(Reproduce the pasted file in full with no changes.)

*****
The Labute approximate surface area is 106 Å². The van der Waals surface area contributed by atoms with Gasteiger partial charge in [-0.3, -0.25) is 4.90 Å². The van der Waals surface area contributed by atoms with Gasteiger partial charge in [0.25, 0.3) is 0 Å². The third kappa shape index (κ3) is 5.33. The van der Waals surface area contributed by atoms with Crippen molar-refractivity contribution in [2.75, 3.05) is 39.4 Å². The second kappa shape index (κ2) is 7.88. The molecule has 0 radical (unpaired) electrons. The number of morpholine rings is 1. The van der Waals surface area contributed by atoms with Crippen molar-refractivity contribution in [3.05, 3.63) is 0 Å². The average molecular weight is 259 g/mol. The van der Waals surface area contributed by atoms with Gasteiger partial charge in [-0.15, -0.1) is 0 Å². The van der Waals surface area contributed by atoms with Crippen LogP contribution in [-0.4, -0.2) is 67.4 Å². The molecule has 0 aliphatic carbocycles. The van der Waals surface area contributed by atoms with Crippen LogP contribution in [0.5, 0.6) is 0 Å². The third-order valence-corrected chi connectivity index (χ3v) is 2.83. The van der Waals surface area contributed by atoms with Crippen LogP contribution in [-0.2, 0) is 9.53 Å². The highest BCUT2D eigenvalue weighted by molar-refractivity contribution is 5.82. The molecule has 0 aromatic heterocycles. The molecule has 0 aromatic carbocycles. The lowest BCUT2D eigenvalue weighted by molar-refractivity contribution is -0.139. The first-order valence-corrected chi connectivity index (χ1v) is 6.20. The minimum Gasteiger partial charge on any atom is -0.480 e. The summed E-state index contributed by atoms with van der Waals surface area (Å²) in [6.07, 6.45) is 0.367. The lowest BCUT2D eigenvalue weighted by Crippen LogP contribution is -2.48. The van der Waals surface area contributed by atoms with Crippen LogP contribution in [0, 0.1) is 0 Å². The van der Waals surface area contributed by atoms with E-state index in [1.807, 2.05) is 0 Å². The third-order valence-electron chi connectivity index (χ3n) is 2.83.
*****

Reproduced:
The Labute approximate surface area is 106 Å². The van der Waals surface area contributed by atoms with Gasteiger partial charge in [-0.3, -0.25) is 4.90 Å². The van der Waals surface area contributed by atoms with Gasteiger partial charge in [0.25, 0.3) is 0 Å². The third kappa shape index (κ3) is 5.33. The van der Waals surface area contributed by atoms with Crippen molar-refractivity contribution in [2.75, 3.05) is 39.4 Å². The second kappa shape index (κ2) is 7.88. The molecule has 0 radical (unpaired) electrons. The number of morpholine rings is 1. The van der Waals surface area contributed by atoms with Crippen molar-refractivity contribution in [3.05, 3.63) is 0 Å². The average molecular weight is 259 g/mol. The van der Waals surface area contributed by atoms with Gasteiger partial charge in [-0.15, -0.1) is 0 Å². The van der Waals surface area contributed by atoms with Crippen LogP contribution in [-0.4, -0.2) is 67.4 Å². The molecule has 0 aliphatic carbocycles. The van der Waals surface area contributed by atoms with Crippen LogP contribution in [0.5, 0.6) is 0 Å². The third-order valence-corrected chi connectivity index (χ3v) is 2.83. The van der Waals surface area contributed by atoms with Crippen LogP contribution in [-0.2, 0) is 9.53 Å². The highest BCUT2D eigenvalue weighted by molar-refractivity contribution is 5.82. The molecule has 0 aromatic heterocycles. The molecule has 0 aromatic carbocycles. The lowest BCUT2D eigenvalue weighted by molar-refractivity contribution is -0.139. The first-order valence-corrected chi connectivity index (χ1v) is 6.20. The minimum Gasteiger partial charge on any atom is -0.480 e. The summed E-state index contributed by atoms with van der Waals surface area (Å²) in [6.07, 6.45) is 0.367. The lowest BCUT2D eigenvalue weighted by Crippen LogP contribution is -2.48. The van der Waals surface area contributed by atoms with Crippen LogP contribution in [0, 0.1) is 0 Å². The van der Waals surface area contributed by atoms with E-state index in [1.807, 2.05) is 0 Å². The third-order valence-electron chi connectivity index (χ3n) is 2.83.